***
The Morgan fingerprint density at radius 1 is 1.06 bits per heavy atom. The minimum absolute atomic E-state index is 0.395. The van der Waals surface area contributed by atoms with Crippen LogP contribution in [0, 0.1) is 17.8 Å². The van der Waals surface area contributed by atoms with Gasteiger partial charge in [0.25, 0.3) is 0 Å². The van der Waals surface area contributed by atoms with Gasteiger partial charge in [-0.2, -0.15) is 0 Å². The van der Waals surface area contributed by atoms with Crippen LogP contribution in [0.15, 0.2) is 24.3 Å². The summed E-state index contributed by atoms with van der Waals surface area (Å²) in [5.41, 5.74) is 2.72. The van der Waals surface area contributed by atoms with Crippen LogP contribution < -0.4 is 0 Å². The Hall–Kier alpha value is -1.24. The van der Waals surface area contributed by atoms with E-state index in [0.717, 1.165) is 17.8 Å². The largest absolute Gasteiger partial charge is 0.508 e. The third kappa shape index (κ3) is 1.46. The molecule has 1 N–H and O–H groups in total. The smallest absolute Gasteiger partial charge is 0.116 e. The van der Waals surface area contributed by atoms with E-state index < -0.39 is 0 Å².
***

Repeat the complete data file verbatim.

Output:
The Morgan fingerprint density at radius 1 is 1.06 bits per heavy atom. The minimum absolute atomic E-state index is 0.395. The van der Waals surface area contributed by atoms with Crippen LogP contribution in [0, 0.1) is 17.8 Å². The van der Waals surface area contributed by atoms with Gasteiger partial charge in [0.25, 0.3) is 0 Å². The van der Waals surface area contributed by atoms with Gasteiger partial charge in [-0.2, -0.15) is 0 Å². The van der Waals surface area contributed by atoms with Crippen LogP contribution in [0.15, 0.2) is 24.3 Å². The summed E-state index contributed by atoms with van der Waals surface area (Å²) in [5.41, 5.74) is 2.72. The van der Waals surface area contributed by atoms with Crippen LogP contribution < -0.4 is 0 Å². The Hall–Kier alpha value is -1.24. The van der Waals surface area contributed by atoms with E-state index in [0.717, 1.165) is 17.8 Å². The largest absolute Gasteiger partial charge is 0.508 e. The third kappa shape index (κ3) is 1.46. The molecule has 1 N–H and O–H groups in total. The smallest absolute Gasteiger partial charge is 0.116 e. The van der Waals surface area contributed by atoms with E-state index < -0.39 is 0 Å².